Association for Research in Vision and Ophthalmology

Association for Research in Vision and Ophthalmology

Issue: May 2022
Source:

Kuo BL, et al. Association of long-term visual outcomes and number of anti-VEGF injections in patients with diabetic macular edema in routine clinical practice: 6-year follow-up using the IRIS Registry. Presented at: Association for Research in Vision and Ophthalmology meeting; May 1-4, 2022; Denver.

Disclosures: Kuo reports no relevant financial disclosures.
May 04, 2022
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Patients with DME maintain visual acuity despite fewer injections

Issue: May 2022
Source:

Kuo BL, et al. Association of long-term visual outcomes and number of anti-VEGF injections in patients with diabetic macular edema in routine clinical practice: 6-year follow-up using the IRIS Registry. Presented at: Association for Research in Vision and Ophthalmology meeting; May 1-4, 2022; Denver.

Disclosures: Kuo reports no relevant financial disclosures.
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DENVER — Patients with diabetic macular edema were able to maintain visual acuity improvements long term despite receiving fewer anti-VEGF injections as treatment progressed, according to a study.

At the Association for Research in Vision and Ophthalmology meeting, Blanche L. Kuo told Healio/OSN that previous studies have shown that real-world patients receive fewer anti-VEGF injections than participants in clinical trials.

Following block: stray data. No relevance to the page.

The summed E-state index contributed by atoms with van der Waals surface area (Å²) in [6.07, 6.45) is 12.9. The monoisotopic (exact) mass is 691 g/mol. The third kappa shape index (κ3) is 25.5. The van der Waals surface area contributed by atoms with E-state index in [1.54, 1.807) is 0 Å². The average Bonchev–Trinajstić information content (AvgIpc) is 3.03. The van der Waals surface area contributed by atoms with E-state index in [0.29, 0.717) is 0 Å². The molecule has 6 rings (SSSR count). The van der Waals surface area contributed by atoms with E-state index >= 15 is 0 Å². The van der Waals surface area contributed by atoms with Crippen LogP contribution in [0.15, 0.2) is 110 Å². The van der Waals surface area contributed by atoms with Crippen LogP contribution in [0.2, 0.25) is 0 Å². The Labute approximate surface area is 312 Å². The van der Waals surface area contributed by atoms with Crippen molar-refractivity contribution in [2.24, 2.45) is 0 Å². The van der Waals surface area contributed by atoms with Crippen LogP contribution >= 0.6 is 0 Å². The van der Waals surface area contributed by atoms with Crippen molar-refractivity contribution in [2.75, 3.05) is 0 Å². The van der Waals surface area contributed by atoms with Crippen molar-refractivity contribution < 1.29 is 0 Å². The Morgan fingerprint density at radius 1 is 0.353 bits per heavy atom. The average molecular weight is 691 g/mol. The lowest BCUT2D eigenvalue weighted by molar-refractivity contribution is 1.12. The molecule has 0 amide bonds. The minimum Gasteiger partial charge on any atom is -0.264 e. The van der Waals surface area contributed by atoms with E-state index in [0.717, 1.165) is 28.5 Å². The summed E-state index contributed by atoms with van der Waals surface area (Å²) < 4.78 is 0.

Kuo mug
Blanche L. Kuo

“We wanted to look at a large data set... to look at what the real-world trends in diabetic macular edema are,” she said.

Using data from the IRIS Registry, the study authors conducted a retrospective analysis of 124,684 eyes of treatment-naive patients with DME who initiated anti-VEGF therapy between 2015 and 2019. Change in visual acuity from baseline and anti-VEGF injection frequency for up to 6 years of follow-up were recorded, while visual acuity outcomes were stratified by baseline acuity and number of injections for the given year.

At year 6, 1,235 eyes received a mean of 2.9 ± 2.1 injections at a mean interval of 12.3 ± 8.2 weeks. These patients gained a mean of 0.5 ± 19.7 letters from baseline in visual acuity.

Overall change in visual acuity at the end of follow-up was negative for eyes with initial visual acuity of 20/25 or greater and 20/25 to 20/40 and positive for eyes with initial visual acuity of 20/40 to 20/80, 20/80 to 20/200, and 20/200 or less.

When eyes were stratified by the average number of injections each year, change in visual acuity from baseline was +2.8 in those who received one to two injections compared with +4.8 in those who received at least 11 injections in the first year.

“We’re seeing that the majority of the visual changes are occurring in the first year, with the people with the worst starting VA gaining the most letters as a result of injections,” Kuo said. “Looking at the long-term data, we’re seeing that most of the VA changes are preserved after the first year. Those who gain up to 20 letters when they start with poor visual function are able to maintain those 20 letters even with fewer injections over the years.”